But anyway, some thoughts for "Space is a Desert":

Rare Oases: Gas giants 1/3 as common as usual, jump uses 1/3 as much fuel as usual.

Despoiled Gardens: Most planets were never going to support human life.  The ones that were, humanity did to as humanity does, and now they barely support human life either.

Babylon: An empire collapsed or collapsing as a result of its hubris, decadent sin, and barbarians at the outer reaches.

Your money is useless here: If the universe is shattered into little isolated autonomous clans, and there is no faith in the Imperial Fiat Currency, suddenly Traveller's trading minigame actually matters, because you have to carry your wealth in goods that you can trade when you arrive.  Pretty good bets: spare parts, food and hydroponics, chemical air filters, maybe weapons.

The Ruins of Empire: Sometimes spacers run out of fuel, orbital stations suffer a life support failure, and colonies die out due to plague, inbreeding, wildlife, civil war, environmental catastrophe, or whatever.  Loot, ho!

Life Support: There's actually a rule about shipboard life support, and we have traditionally ignored it.  Wastewater is easy to purify given fusion-heat and CO2's pretty easy to scrub chemically, but the complex organic foodmolecules required to sustain human life are much less common in the cosmos than the hydrogen required to power the reactor.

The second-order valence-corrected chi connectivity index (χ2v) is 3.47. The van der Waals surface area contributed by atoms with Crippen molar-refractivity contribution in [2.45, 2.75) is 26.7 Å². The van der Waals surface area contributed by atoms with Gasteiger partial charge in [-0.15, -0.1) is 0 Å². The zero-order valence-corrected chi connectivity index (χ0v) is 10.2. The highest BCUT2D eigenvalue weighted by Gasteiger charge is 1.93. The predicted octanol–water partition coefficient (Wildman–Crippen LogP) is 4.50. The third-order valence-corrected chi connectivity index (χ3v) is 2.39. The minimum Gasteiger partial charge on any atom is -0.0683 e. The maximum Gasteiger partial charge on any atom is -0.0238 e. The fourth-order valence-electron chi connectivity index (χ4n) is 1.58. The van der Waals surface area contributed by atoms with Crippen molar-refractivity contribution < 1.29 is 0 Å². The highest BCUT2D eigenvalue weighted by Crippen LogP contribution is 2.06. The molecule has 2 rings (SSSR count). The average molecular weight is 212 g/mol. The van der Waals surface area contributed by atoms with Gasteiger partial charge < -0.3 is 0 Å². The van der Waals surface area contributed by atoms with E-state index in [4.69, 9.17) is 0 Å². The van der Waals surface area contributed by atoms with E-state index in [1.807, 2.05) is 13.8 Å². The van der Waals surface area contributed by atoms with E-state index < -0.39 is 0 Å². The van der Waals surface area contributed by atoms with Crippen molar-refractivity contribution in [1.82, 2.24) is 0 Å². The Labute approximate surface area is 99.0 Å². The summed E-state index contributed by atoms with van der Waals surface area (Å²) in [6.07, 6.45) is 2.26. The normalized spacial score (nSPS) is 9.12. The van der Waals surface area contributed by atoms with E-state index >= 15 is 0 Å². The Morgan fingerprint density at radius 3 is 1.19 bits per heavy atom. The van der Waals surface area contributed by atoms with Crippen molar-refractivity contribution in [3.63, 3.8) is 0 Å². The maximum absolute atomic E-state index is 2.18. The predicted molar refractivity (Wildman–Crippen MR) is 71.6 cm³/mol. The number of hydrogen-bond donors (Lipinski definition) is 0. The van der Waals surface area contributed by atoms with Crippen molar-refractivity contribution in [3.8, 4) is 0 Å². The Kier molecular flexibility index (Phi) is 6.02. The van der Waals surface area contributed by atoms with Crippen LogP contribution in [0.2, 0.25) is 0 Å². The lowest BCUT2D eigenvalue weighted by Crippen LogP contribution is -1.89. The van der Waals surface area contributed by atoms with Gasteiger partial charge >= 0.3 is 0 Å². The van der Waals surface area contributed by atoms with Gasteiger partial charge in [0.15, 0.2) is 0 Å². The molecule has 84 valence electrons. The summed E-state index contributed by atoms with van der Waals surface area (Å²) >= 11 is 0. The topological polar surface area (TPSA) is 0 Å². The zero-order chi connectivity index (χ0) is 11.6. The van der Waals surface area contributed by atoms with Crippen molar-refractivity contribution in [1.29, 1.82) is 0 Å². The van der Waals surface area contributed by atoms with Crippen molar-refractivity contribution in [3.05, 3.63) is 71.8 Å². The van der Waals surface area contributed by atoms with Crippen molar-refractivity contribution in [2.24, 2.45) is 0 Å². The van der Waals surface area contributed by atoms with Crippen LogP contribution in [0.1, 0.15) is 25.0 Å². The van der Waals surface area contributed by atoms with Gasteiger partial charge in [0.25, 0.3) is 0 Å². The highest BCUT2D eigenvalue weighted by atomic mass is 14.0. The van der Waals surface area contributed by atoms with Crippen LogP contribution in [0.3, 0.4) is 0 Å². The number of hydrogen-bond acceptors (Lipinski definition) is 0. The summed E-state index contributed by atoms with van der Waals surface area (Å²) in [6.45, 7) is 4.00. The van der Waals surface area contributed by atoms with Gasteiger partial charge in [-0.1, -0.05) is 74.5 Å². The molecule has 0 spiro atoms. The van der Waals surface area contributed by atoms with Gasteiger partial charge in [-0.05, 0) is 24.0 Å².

Light Cavalry: Emphasis on high-speed light units; in the space context, fightercraft.  Maybe not sensible, but traditional.  Paint some heraldry on that fuselage and make ready your particle-lance.

Swords: Nothing says Ancient Future like some bloke trying to cut your vacc suit open with a scimitar.  If the orbital habitats aren't as sturdily-constructed as is typical in Traveller, firing a gun indoors may be a one-way ticket out the airlock by civil convention, and melee combat the norm aboard ships.

Hokey Religions to go along with your Ancient Weapons: When the situation gets grim, people go crazy and start hearing gods.  Always have, always will.

No Pirates: There will always be those who seek to use force to take things of value, but "pirate" is too naval a term.  Brigand or bandit might serve.  Homeworld used "Turanic Raiders", and I could see using barbarians. Unfortunately no really evocative word that means quite what I want is springing to mind.

If I were to steal a little more from Homeworld, rather than just thematically, I might throw in: